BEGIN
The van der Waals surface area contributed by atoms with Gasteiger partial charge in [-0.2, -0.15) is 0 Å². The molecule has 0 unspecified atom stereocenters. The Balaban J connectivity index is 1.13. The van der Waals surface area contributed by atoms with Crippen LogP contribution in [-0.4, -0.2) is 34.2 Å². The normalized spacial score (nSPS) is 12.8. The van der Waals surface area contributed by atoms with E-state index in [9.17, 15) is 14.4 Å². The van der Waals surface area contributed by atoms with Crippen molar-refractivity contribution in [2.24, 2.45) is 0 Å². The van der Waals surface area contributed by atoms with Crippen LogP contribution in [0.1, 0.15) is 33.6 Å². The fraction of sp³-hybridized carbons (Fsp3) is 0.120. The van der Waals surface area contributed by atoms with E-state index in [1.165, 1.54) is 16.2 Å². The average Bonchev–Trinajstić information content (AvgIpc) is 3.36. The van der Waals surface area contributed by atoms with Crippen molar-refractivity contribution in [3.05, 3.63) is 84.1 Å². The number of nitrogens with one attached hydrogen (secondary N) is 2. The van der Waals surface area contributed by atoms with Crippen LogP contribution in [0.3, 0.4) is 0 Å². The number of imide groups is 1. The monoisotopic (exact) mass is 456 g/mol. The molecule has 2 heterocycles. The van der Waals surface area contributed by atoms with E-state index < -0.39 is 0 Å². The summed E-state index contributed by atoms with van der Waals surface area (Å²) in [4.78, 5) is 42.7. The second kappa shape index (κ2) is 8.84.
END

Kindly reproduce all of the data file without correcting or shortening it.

The van der Waals surface area contributed by atoms with Gasteiger partial charge in [-0.2, -0.15) is 0 Å². The molecule has 0 unspecified atom stereocenters. The Balaban J connectivity index is 1.13. The van der Waals surface area contributed by atoms with Crippen LogP contribution in [-0.4, -0.2) is 34.2 Å². The normalized spacial score (nSPS) is 12.8. The van der Waals surface area contributed by atoms with E-state index in [9.17, 15) is 14.4 Å². The van der Waals surface area contributed by atoms with Crippen molar-refractivity contribution in [2.24, 2.45) is 0 Å². The van der Waals surface area contributed by atoms with Crippen LogP contribution in [0.1, 0.15) is 33.6 Å². The fraction of sp³-hybridized carbons (Fsp3) is 0.120. The van der Waals surface area contributed by atoms with E-state index in [1.165, 1.54) is 16.2 Å². The average Bonchev–Trinajstić information content (AvgIpc) is 3.36. The van der Waals surface area contributed by atoms with Crippen molar-refractivity contribution in [3.05, 3.63) is 84.1 Å². The number of nitrogens with one attached hydrogen (secondary N) is 2. The van der Waals surface area contributed by atoms with Crippen LogP contribution in [0.3, 0.4) is 0 Å². The number of imide groups is 1. The monoisotopic (exact) mass is 456 g/mol. The molecule has 2 heterocycles. The van der Waals surface area contributed by atoms with E-state index < -0.39 is 0 Å². The summed E-state index contributed by atoms with van der Waals surface area (Å²) in [4.78, 5) is 42.7. The second kappa shape index (κ2) is 8.84.